The development corporation created a development plan that included a resort hotel and conference center, a new state park, 80-100 new residences, and various research, office, and retail space. The plan divided the area into six parcels, but did not specify the exact plans for development in any but the first parcel (the resort hotel and conference center). The city in 2000 approved the development plan and authorized the corporation to acquire land in the Fort Trumbull neighborhood.

Fort Trumbull was an older neighborhood, some 90 acres (364,000 mІ) in size and including 115 residential and commercial lots. The development corporation offered to purchase all 115 lots; however, 15 of the landowners did not wish to sell to the corporation. Among these 15 landowners were the lead plaintiffs in this case, Susette Kelo, who owned a small home on the Thames River in the development area.

The city of New London chose to exercise its right of eminent domain. The city ordered the development corporation, a private entity acting as the city's legally appointed agent, to condemn the 15 holdout owners' lots.

The owners sued the city in Connecticut courts, arguing that the city had misused its eminent domain power. This power extends from the Fifth Amendment to the United States Constitution, which says in part that "private property [shall not] be taken for public use, without just compensation." Kelo et al argued that economic development, the stated purpose of the Development Corporation, did not qualify as public use.

This case was the first major eminent domain case heard at the Supreme Court in more than forty years. In that time, states and municipalities had slowly extended their use of eminent domain, frequently to include economic development purposes. In the Kelo case, there was an additional twist in that the development corporation was ostensibly a private entity; thus the plaintiffs argued that it was not constitutional for the government to take private property from one individual or corporation and give it to another, simply because the other might put the property to a use that would generate higher tax revenue.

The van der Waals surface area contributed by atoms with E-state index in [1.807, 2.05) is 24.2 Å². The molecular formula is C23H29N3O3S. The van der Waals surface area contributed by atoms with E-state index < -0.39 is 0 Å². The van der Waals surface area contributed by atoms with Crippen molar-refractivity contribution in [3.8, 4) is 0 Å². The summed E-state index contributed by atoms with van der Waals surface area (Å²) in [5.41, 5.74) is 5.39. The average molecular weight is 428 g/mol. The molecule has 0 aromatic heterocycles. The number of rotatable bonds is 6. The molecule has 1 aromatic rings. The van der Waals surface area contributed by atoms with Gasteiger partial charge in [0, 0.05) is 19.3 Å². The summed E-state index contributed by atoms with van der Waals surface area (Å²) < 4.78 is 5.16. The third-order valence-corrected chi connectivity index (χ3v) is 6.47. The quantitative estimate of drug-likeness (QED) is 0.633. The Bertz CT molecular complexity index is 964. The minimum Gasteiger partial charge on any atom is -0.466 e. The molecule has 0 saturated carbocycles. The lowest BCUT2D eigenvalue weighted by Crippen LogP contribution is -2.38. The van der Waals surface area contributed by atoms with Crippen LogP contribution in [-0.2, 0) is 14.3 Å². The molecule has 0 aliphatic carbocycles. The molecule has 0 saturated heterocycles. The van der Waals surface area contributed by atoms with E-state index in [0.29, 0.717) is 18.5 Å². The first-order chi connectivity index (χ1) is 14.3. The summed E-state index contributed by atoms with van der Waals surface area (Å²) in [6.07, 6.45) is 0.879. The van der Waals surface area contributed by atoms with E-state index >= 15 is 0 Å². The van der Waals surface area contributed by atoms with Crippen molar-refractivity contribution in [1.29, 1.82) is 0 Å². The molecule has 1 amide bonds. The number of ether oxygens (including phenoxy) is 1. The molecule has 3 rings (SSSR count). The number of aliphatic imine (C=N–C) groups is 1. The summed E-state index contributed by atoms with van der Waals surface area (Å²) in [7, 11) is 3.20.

The first eminent domain case since Berman to reach the Supreme Court, Kelo became the focus of vigorous discussion and attracted numerous supporters on both sides. Some 40 amicus curiae briefs were filed in the case, 25 on behalf of the petitioners.

The Supreme Court decision:

The case was argued on February 22, 2005. The case was heard by only seven members of the court with Associate Justice Sandra Day O'Connor presiding, as Chief Justice William Rehnquist was recuperating from medical treatment at home and Associate Justice John Paul Stevens was delayed on his return to Washington from Florida; both men read the briefs and oral argument transcripts and will participate in the case decision.

On June 23, 2005, The Supreme Court in a 5-4 decision has agreed with the City of New London.

[End Case reference for petition]